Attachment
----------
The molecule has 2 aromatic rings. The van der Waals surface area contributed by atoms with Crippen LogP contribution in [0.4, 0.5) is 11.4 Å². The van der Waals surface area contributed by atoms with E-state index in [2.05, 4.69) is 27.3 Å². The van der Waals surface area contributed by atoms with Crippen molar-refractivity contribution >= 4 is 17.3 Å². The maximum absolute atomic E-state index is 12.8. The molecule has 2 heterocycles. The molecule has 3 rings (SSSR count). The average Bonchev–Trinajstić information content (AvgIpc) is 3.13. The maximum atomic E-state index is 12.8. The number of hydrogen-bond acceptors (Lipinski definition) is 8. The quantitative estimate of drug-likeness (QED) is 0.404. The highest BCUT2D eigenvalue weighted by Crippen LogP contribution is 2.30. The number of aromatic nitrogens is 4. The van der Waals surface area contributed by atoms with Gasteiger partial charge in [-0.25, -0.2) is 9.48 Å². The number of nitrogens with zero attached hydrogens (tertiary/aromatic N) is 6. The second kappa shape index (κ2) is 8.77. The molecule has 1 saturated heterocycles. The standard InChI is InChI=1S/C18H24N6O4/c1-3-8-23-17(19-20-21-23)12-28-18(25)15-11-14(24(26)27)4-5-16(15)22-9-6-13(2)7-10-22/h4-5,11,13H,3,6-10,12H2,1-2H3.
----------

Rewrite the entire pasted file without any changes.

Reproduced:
The molecule has 2 aromatic rings. The van der Waals surface area contributed by atoms with Crippen LogP contribution in [0.4, 0.5) is 11.4 Å². The van der Waals surface area contributed by atoms with E-state index in [2.05, 4.69) is 27.3 Å². The van der Waals surface area contributed by atoms with Crippen molar-refractivity contribution >= 4 is 17.3 Å². The maximum absolute atomic E-state index is 12.8. The molecule has 2 heterocycles. The molecule has 3 rings (SSSR count). The average Bonchev–Trinajstić information content (AvgIpc) is 3.13. The maximum atomic E-state index is 12.8. The number of hydrogen-bond acceptors (Lipinski definition) is 8. The quantitative estimate of drug-likeness (QED) is 0.404. The highest BCUT2D eigenvalue weighted by Crippen LogP contribution is 2.30. The number of aromatic nitrogens is 4. The van der Waals surface area contributed by atoms with Gasteiger partial charge in [-0.25, -0.2) is 9.48 Å². The number of nitrogens with zero attached hydrogens (tertiary/aromatic N) is 6. The second kappa shape index (κ2) is 8.77. The molecule has 1 saturated heterocycles. The standard InChI is InChI=1S/C18H24N6O4/c1-3-8-23-17(19-20-21-23)12-28-18(25)15-11-14(24(26)27)4-5-16(15)22-9-6-13(2)7-10-22/h4-5,11,13H,3,6-10,12H2,1-2H3.